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Trouble with pull offs

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Maccattack
(@maccattack)
New Member
Joined: 13 years ago
Posts: 2
Topic starter  

Hi guys

Ive been playing guitar on and off for over 20 years but for most of that could only play a hand full of chords.

in the last few years i became more serious about it and have tried to learn new things.

I dont know why but I find it so very very hard. Especially legato playing.

Im pretty good with hammer ons but pull offs are really difficult for me. Is this a common problem?

I recently started doing some excercises but I even struggle with those. Ive been working through Fast Forwards Lead Guitar Licks which shouldnt be too difficult but I struggle with it. Bends and pull offs. Im pretty ok at bends i guess but when you put it all together i mess it up. Especially if say, theres a pull off on the high E string followed by one on the B string.

So my question is

a) are pull offs in general an area that everyone struggles with?

b) help!


   
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greybeard
(@greybeard)
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Joined: 20 years ago
Posts: 5840
 

Are you pulling the finger straight off?

To pull-off properly you should pull your finger slightly to the side before lifting it - if you were to look along the neck the movement would be like a "j". You just need to catch the string with the tip of your finger to make it ring when you lift it.

I started with nothing - and I've still got most of it left.
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dogbite
(@dogbite)
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Joined: 17 years ago
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I pull off so the edge my callous catches the string. same idea as greybeards suggestion.

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bfloyd6969
(@bfloyd6969)
Estimable Member
Joined: 13 years ago
Posts: 91
 

As already said, pull off to the side of the string. You are using your pull-off finger as a "pick" to pluck the string.

Why do we have to get old...


   
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Maccattack
(@maccattack)
New Member
Joined: 13 years ago
Posts: 2
Topic starter  

Hmmm...

Well I started by kinda just lifting the finger off - which of course sounds naff - so i guess now im kinda 'flicking' as I release if that makes sense.

Im not quite sure what you mean by the movement being like a J. do you mean to angle the finger toward or away from the headstock?


   
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greybeard
(@greybeard)
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Joined: 20 years ago
Posts: 5840
 

Move the finger slightly sideways to catch the string, then lift.

I started with nothing - and I've still got most of it left.
Did you know that the word "gullible" is not in any dictionary?
Greybeard's Pages
My Articles & Reviews on GN


   
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gothardb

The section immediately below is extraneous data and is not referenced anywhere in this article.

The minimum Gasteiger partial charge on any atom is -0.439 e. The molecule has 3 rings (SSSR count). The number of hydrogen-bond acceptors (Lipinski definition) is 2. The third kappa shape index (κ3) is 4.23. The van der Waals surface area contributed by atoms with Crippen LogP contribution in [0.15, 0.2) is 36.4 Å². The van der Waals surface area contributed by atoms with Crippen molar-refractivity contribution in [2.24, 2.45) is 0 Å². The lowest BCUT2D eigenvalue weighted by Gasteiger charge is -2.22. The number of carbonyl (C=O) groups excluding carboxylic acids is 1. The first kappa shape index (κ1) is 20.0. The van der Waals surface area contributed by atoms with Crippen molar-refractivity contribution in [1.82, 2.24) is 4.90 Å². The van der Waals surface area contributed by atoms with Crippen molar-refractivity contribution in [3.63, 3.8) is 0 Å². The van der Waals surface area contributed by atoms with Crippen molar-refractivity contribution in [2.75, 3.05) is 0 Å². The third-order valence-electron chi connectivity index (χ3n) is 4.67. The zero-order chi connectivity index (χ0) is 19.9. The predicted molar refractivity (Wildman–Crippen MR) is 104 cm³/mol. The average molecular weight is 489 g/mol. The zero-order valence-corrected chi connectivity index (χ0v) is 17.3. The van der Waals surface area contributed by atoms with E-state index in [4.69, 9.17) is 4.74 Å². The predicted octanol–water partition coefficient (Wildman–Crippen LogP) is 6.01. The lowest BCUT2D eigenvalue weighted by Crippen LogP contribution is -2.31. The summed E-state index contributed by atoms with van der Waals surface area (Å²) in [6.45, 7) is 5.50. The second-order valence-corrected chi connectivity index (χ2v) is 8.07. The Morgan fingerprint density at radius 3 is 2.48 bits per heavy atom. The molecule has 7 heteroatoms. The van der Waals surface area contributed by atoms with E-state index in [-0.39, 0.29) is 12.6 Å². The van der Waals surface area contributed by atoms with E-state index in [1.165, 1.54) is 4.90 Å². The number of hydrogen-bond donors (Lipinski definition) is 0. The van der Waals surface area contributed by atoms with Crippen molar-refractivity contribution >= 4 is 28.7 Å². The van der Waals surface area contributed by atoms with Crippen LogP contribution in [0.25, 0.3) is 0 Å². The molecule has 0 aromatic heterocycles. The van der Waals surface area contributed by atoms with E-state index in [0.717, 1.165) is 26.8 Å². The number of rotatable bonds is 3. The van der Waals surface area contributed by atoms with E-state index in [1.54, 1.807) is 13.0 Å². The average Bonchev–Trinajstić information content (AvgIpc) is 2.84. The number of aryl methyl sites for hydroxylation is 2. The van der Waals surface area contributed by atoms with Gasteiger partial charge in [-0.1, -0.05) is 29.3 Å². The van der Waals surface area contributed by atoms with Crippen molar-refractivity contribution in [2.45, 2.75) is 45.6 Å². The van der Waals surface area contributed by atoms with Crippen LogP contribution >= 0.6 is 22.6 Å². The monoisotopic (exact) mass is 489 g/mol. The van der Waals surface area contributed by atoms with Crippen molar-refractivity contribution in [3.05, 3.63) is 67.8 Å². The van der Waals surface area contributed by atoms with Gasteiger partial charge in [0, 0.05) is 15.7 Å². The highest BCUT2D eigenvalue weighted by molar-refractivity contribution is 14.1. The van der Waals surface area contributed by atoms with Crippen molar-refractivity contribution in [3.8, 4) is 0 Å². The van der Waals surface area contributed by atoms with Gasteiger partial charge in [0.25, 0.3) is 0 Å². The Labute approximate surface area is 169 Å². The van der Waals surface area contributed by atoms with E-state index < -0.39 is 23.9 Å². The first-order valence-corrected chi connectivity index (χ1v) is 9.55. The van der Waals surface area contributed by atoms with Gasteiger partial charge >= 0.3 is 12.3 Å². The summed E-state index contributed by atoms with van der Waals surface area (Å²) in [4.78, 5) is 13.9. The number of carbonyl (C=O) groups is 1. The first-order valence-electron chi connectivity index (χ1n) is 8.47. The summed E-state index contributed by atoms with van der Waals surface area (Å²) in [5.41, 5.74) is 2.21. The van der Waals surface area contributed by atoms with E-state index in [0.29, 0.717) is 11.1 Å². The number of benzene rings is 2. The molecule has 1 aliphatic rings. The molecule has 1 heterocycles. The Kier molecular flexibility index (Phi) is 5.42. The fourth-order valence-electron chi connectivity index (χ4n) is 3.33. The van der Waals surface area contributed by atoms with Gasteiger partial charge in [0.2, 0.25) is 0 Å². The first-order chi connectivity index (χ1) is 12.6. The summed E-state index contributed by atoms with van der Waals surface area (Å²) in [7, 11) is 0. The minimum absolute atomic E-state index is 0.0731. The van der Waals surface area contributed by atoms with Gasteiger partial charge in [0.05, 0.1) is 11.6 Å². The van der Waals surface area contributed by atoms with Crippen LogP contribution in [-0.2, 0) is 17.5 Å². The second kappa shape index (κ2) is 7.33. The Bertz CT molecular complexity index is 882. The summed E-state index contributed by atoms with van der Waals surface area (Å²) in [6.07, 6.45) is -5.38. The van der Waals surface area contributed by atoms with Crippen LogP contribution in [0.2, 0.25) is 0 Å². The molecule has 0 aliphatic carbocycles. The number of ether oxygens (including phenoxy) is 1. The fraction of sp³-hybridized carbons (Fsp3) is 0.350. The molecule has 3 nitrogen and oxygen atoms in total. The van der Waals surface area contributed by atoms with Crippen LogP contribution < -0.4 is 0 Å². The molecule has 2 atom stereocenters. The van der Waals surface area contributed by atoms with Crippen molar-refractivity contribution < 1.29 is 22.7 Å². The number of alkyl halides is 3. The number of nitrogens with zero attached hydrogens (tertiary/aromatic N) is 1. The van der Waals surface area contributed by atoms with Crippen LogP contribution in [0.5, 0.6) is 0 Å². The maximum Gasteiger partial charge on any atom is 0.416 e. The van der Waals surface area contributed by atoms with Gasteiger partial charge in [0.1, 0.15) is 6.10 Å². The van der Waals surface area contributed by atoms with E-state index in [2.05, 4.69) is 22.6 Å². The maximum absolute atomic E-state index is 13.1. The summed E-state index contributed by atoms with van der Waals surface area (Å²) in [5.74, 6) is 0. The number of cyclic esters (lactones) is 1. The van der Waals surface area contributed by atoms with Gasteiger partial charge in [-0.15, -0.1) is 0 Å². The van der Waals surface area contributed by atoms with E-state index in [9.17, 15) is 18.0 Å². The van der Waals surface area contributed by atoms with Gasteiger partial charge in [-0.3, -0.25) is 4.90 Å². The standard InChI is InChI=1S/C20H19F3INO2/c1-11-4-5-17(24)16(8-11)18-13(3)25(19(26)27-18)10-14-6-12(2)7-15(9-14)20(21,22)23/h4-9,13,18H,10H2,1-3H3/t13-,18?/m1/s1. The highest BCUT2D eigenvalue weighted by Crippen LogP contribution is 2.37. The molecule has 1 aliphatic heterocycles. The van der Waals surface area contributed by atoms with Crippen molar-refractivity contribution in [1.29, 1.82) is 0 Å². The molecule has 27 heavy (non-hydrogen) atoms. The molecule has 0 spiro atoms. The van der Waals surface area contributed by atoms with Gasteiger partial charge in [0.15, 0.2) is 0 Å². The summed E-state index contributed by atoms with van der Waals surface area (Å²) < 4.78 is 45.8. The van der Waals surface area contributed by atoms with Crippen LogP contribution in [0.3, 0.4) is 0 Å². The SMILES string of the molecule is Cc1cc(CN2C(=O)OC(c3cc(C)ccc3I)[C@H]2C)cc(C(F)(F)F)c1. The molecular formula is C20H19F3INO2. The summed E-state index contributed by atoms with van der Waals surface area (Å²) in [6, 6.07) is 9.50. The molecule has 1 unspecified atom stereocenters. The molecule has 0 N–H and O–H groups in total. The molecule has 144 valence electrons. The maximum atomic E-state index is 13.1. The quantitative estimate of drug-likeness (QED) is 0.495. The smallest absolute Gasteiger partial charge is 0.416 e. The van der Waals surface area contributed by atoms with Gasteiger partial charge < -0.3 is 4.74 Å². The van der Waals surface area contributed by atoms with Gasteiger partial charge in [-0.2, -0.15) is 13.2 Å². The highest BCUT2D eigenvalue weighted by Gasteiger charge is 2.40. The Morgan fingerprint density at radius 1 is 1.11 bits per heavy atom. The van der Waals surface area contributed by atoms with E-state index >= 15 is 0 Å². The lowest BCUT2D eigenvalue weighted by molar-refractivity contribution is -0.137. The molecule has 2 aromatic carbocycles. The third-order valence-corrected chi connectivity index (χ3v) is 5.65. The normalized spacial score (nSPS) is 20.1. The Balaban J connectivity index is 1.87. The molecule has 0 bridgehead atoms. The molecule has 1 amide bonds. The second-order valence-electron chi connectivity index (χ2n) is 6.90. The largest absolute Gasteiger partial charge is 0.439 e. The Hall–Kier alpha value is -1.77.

(@gothardb)
Active Member
Joined: 14 years ago
Posts: 11
 

Try this exercise, called Finger Gym by Justin Sandercoe. It could really help with your pull offs.

Sry for my english, i'm still learning. Nobody's perfect :P (and i'm nobody :D )
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sers
 sers
(@sers)
New Member
Joined: 13 years ago
Posts: 1
 

I'm also having some trouble with pull offs - I seem to have a lot of trouble with keeping note that I'm pulling off to "anchored." I always seem to bend the note before I can pull off, even when I'm holding down the string firmly.


   
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greybeard
(@greybeard)
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Joined: 20 years ago
Posts: 5840
 

You only need a small amount of sideways pressure.

Put your index finger against the side of the G string at the 3rd fret. Don't press on the string.

Now lift your finger straight up. You won't hear much - there was nothing to catch the string. Now repeat, but push very slightly against string - now lift straight up. You should hear the note ring out. If not, add a slight amount of pressure until you do hear the note.

That is all the sideways movement you need.

Practice with all 4 fingers on the open string, until you can do it without thinking. Then practice further up the neck, with fretted notes.

You will find, however, that pull-offs on adjacent frets are harder than 2 or 3 frets away, but you can adjust to a bit more pressure on the string far easier than a bit less.

I started with nothing - and I've still got most of it left.
Did you know that the word "gullible" is not in any dictionary?
Greybeard's Pages
My Articles & Reviews on GN


   
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speedyguitar
(@speedyguitar)
New Member
Joined: 13 years ago
Posts: 1
 

I always found pull offs to be tricky, especially when using all four fingers in a legato. Try isolating each finger slowly without rushing all of them, and focus on flicking the string down and away (at an angle), at least just in the beginning. This will get the note to ring true and clear and will develop some solid strength and accuracy.


   
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